Photo Courtesy_ Youtube ABC
Bong Joon-ho obliterated the bamboo ceiling, the barrier that faces Asian-American professionals every day, at the Academy Awards on Feb. 9 with his film “Parasite,” the first non-English film and first South Korean film to ever win Best Picture. Although the Academy Awards have been around since 1929, there have only been eleven non-English language films nominated for this category in history; the Oscars have been criticized in the past for the traditional “whiteness” of the nominees and lack of inclusivity at the event.
“Parasite” also picked up Best Director, Best International Feature Film, and Best Original Screenplay. Bong is the first to have been awarded four awards in one night since Walt Disney, who set the record in 1953. Bong’s film is one of the most original of the last decade, dealing head-on with serious social issues regarding class, poverty and wealth, but in a comedic and horrifying way. Throughout the movie, Bong uses staircases as a metaphor for the challenge of climbing out of poverty. The film sends the message that the real conflict in society isn’t the rich pitted against the poor, but the poor fighting against one another as a means to “stay afloat” in society. Additionally, hope for a better future is what eats away at the poor more than anything else.
Likewise, Asians are pitted against one another to fight for a single “token” role in a movie, as if having one person of color suddenly renders a cast diverse. Too often, those of Asian and Pacific-Island heritage are marginalized within the acting and film industry. They are usually confined to playing static, one-dimensional roles, as if Asian-Americans aren’t already assigned to certain stereotypes such as being “good at math” and “quiet.”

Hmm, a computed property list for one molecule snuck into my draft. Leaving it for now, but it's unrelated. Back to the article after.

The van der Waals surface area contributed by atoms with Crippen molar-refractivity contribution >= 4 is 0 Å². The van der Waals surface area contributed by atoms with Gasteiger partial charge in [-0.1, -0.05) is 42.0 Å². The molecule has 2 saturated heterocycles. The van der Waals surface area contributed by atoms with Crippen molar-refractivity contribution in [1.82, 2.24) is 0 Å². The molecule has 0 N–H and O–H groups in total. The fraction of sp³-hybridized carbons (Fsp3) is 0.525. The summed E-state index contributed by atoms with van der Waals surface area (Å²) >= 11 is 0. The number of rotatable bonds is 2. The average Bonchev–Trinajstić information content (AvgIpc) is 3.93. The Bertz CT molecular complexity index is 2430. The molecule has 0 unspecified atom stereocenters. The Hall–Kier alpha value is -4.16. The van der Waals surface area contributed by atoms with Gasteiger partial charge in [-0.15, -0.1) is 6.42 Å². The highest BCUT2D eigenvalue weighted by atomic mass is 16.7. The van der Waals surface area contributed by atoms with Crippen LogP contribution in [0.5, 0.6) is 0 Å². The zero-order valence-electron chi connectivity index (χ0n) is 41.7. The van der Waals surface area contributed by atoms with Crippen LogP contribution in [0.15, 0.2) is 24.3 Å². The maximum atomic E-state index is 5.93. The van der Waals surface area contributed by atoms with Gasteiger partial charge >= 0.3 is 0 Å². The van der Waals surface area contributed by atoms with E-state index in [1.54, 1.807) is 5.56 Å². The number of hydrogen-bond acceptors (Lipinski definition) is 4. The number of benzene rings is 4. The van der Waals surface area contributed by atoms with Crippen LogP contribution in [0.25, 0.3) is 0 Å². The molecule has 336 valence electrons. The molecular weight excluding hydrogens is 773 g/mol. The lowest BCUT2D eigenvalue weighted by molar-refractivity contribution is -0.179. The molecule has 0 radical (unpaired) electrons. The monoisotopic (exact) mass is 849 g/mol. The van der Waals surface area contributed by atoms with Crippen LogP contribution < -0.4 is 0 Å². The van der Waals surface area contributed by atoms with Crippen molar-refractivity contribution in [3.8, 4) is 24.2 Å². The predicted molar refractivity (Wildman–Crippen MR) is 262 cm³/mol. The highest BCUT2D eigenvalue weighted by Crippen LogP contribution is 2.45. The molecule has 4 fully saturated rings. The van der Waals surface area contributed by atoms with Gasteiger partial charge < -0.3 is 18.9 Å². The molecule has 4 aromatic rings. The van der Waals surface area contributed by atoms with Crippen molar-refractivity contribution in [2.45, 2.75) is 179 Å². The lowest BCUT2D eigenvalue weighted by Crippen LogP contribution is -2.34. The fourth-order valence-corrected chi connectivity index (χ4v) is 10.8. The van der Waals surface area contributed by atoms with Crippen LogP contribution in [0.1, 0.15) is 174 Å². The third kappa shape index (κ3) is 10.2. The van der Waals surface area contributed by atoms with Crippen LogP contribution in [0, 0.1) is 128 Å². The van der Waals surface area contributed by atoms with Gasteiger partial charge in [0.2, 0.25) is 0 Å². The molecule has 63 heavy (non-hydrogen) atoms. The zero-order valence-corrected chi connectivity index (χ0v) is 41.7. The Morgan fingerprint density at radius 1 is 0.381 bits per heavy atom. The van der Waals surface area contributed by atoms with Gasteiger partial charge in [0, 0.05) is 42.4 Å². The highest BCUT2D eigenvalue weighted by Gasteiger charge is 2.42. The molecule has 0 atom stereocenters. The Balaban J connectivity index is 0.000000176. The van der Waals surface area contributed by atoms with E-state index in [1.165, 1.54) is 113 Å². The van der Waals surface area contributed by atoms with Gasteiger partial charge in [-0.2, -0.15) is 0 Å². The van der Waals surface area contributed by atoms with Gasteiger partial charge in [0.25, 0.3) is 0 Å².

This is why this film’s wins are so monumental: they symbolize a turning point in the types of films recognized by both the Academy and ordinary movie go-ers. Bong’s win will undoubtedly open many doors for hopeful Asian actors and artists all over the world, as well as inspire future filmmakers to craft pointedly political and social messages within mesmerizing scripts and visuals. Additionally, seeing people who look like me and are of Korean heritage on the silver screen is touching on an emotional level, a testament to what I am capable of.
The Office of Moon Jae-in, the President of South Korea, released a statement on Twitter regarding “Parasite” winning four Academy Awards: “[‘Parasite’] reminds us of how touching and powerful a movie can be. The government will stand with those in the film industry so that they can stretch their imagination to the fullest and make movies free from worries.” One can only imagine how the film industry will grow in South Korea with Moon’s full support behind their creative endeavors, and similarly increase exposure for Asian art and culture.
“I think we destroyed the barrier too much!” Bong said, via translator Sharon Choi. “I think it’s great in life when things happen so fast and that’s what’s happening tonight.” Koreans and Asians all over the world have high hopes that this progress will continue long into the future, bringing the long-deserved recognition that Asian artists have been waiting years for.